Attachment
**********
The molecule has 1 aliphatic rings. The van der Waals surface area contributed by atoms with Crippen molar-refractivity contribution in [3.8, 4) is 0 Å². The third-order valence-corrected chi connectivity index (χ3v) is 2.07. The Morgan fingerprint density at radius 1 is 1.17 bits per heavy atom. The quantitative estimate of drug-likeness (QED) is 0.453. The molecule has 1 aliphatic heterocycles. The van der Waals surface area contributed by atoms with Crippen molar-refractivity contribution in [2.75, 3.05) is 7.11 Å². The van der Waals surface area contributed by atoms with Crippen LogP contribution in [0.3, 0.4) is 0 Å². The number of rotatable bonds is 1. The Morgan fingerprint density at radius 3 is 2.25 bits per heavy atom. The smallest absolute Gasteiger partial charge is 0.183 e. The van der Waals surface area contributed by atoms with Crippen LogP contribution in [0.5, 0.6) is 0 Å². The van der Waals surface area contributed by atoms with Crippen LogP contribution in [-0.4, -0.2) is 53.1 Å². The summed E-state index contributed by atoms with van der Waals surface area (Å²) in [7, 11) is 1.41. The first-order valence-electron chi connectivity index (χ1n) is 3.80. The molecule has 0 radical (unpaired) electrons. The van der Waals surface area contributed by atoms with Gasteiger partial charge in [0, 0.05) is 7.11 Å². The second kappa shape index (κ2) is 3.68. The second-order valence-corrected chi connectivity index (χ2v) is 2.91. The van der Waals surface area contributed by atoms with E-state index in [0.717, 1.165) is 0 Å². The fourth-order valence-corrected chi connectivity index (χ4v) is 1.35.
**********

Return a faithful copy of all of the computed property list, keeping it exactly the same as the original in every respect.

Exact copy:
The molecule has 1 aliphatic rings. The van der Waals surface area contributed by atoms with Crippen molar-refractivity contribution in [3.8, 4) is 0 Å². The third-order valence-corrected chi connectivity index (χ3v) is 2.07. The Morgan fingerprint density at radius 1 is 1.17 bits per heavy atom. The quantitative estimate of drug-likeness (QED) is 0.453. The molecule has 1 aliphatic heterocycles. The van der Waals surface area contributed by atoms with Crippen molar-refractivity contribution in [2.75, 3.05) is 7.11 Å². The van der Waals surface area contributed by atoms with Crippen LogP contribution in [0.3, 0.4) is 0 Å². The number of rotatable bonds is 1. The Morgan fingerprint density at radius 3 is 2.25 bits per heavy atom. The smallest absolute Gasteiger partial charge is 0.183 e. The van der Waals surface area contributed by atoms with Crippen LogP contribution in [0.5, 0.6) is 0 Å². The van der Waals surface area contributed by atoms with Crippen LogP contribution in [-0.4, -0.2) is 53.1 Å². The summed E-state index contributed by atoms with van der Waals surface area (Å²) in [7, 11) is 1.41. The first-order valence-electron chi connectivity index (χ1n) is 3.80. The molecule has 0 radical (unpaired) electrons. The van der Waals surface area contributed by atoms with Gasteiger partial charge in [0, 0.05) is 7.11 Å². The second kappa shape index (κ2) is 3.68. The second-order valence-corrected chi connectivity index (χ2v) is 2.91. The van der Waals surface area contributed by atoms with E-state index in [0.717, 1.165) is 0 Å². The fourth-order valence-corrected chi connectivity index (χ4v) is 1.35.